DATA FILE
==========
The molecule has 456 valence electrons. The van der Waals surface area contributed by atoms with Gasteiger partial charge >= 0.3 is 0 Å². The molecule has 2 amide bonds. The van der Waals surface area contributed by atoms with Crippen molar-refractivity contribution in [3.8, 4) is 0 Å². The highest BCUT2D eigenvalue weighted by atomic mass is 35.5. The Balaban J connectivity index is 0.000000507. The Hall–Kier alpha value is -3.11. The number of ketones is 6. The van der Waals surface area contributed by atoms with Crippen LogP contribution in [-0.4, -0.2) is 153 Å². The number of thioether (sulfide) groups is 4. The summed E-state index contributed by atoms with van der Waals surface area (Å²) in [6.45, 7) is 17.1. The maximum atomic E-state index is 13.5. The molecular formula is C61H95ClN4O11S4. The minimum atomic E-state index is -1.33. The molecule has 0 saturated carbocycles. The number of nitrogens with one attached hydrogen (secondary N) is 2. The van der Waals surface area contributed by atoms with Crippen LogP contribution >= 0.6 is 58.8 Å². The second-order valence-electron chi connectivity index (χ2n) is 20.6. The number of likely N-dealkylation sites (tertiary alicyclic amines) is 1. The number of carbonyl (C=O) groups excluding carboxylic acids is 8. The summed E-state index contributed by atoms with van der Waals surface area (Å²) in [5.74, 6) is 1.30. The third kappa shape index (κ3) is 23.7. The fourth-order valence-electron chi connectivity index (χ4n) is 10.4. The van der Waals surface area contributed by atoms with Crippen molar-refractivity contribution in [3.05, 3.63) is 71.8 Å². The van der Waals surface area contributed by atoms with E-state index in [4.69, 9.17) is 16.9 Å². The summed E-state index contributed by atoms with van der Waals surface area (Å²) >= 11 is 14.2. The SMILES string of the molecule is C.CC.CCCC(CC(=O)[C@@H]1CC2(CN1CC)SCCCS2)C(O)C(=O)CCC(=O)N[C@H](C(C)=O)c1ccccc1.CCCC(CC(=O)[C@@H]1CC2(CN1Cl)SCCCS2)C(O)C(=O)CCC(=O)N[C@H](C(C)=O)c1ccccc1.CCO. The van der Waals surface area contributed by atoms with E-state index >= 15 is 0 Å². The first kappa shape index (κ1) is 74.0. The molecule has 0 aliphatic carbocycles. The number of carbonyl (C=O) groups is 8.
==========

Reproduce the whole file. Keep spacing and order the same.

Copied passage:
The molecule has 456 valence electrons. The van der Waals surface area contributed by atoms with Gasteiger partial charge >= 0.3 is 0 Å². The molecule has 2 amide bonds. The van der Waals surface area contributed by atoms with Crippen molar-refractivity contribution in [3.8, 4) is 0 Å². The highest BCUT2D eigenvalue weighted by atomic mass is 35.5. The Balaban J connectivity index is 0.000000507. The Hall–Kier alpha value is -3.11. The number of ketones is 6. The van der Waals surface area contributed by atoms with Crippen LogP contribution in [-0.4, -0.2) is 153 Å². The number of thioether (sulfide) groups is 4. The summed E-state index contributed by atoms with van der Waals surface area (Å²) in [6.45, 7) is 17.1. The maximum atomic E-state index is 13.5. The molecular formula is C61H95ClN4O11S4. The minimum atomic E-state index is -1.33. The molecule has 0 saturated carbocycles. The number of nitrogens with one attached hydrogen (secondary N) is 2. The van der Waals surface area contributed by atoms with Crippen LogP contribution >= 0.6 is 58.8 Å². The second-order valence-electron chi connectivity index (χ2n) is 20.6. The number of likely N-dealkylation sites (tertiary alicyclic amines) is 1. The number of carbonyl (C=O) groups excluding carboxylic acids is 8. The summed E-state index contributed by atoms with van der Waals surface area (Å²) in [5.74, 6) is 1.30. The third kappa shape index (κ3) is 23.7. The fourth-order valence-electron chi connectivity index (χ4n) is 10.4. The van der Waals surface area contributed by atoms with Crippen molar-refractivity contribution in [3.05, 3.63) is 71.8 Å². The van der Waals surface area contributed by atoms with E-state index in [4.69, 9.17) is 16.9 Å². The summed E-state index contributed by atoms with van der Waals surface area (Å²) >= 11 is 14.2. The SMILES string of the molecule is C.CC.CCCC(CC(=O)[C@@H]1CC2(CN1CC)SCCCS2)C(O)C(=O)CCC(=O)N[C@H](C(C)=O)c1ccccc1.CCCC(CC(=O)[C@@H]1CC2(CN1Cl)SCCCS2)C(O)C(=O)CCC(=O)N[C@H](C(C)=O)c1ccccc1.CCO. The van der Waals surface area contributed by atoms with E-state index >= 15 is 0 Å². The first kappa shape index (κ1) is 74.0. The molecule has 0 aliphatic carbocycles. The number of carbonyl (C=O) groups is 8.